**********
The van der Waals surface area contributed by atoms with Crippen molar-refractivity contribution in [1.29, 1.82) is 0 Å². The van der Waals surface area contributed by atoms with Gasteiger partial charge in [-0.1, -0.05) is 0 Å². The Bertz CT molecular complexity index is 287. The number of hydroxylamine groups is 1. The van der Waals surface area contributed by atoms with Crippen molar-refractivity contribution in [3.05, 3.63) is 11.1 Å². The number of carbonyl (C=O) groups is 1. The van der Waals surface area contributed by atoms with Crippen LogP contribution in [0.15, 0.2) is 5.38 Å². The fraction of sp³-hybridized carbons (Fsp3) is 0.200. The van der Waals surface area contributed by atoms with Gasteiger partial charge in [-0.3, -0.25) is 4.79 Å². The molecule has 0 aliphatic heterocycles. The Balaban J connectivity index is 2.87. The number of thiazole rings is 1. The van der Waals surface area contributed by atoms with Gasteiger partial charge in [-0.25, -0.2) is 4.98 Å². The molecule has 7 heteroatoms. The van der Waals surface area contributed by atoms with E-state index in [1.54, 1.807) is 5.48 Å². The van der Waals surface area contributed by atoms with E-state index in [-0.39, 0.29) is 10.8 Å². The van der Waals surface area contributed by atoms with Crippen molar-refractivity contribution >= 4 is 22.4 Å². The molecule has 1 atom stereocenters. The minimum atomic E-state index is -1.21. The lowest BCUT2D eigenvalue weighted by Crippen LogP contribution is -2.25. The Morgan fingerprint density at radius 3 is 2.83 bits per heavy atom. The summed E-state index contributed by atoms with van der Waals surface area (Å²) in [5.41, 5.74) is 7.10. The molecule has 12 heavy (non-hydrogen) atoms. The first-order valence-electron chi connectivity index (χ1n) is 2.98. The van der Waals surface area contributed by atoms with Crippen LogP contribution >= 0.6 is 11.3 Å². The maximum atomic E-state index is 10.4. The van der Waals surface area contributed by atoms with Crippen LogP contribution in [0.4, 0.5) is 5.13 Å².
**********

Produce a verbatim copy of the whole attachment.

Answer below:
The van der Waals surface area contributed by atoms with Crippen molar-refractivity contribution in [1.29, 1.82) is 0 Å². The van der Waals surface area contributed by atoms with Gasteiger partial charge in [-0.1, -0.05) is 0 Å². The Bertz CT molecular complexity index is 287. The number of hydroxylamine groups is 1. The van der Waals surface area contributed by atoms with Crippen molar-refractivity contribution in [3.05, 3.63) is 11.1 Å². The number of carbonyl (C=O) groups is 1. The van der Waals surface area contributed by atoms with Crippen LogP contribution in [0.15, 0.2) is 5.38 Å². The fraction of sp³-hybridized carbons (Fsp3) is 0.200. The van der Waals surface area contributed by atoms with Gasteiger partial charge in [-0.3, -0.25) is 4.79 Å². The molecule has 0 aliphatic heterocycles. The Balaban J connectivity index is 2.87. The number of thiazole rings is 1. The van der Waals surface area contributed by atoms with Gasteiger partial charge in [-0.25, -0.2) is 4.98 Å². The molecule has 7 heteroatoms. The van der Waals surface area contributed by atoms with E-state index in [1.54, 1.807) is 5.48 Å². The van der Waals surface area contributed by atoms with E-state index in [-0.39, 0.29) is 10.8 Å². The van der Waals surface area contributed by atoms with Crippen molar-refractivity contribution >= 4 is 22.4 Å². The molecule has 1 atom stereocenters. The minimum atomic E-state index is -1.21. The lowest BCUT2D eigenvalue weighted by Crippen LogP contribution is -2.25. The Morgan fingerprint density at radius 3 is 2.83 bits per heavy atom. The summed E-state index contributed by atoms with van der Waals surface area (Å²) in [5.41, 5.74) is 7.10. The molecule has 12 heavy (non-hydrogen) atoms. The first-order valence-electron chi connectivity index (χ1n) is 2.98. The van der Waals surface area contributed by atoms with Crippen LogP contribution >= 0.6 is 11.3 Å². The maximum atomic E-state index is 10.4. The van der Waals surface area contributed by atoms with Crippen LogP contribution in [0.4, 0.5) is 5.13 Å².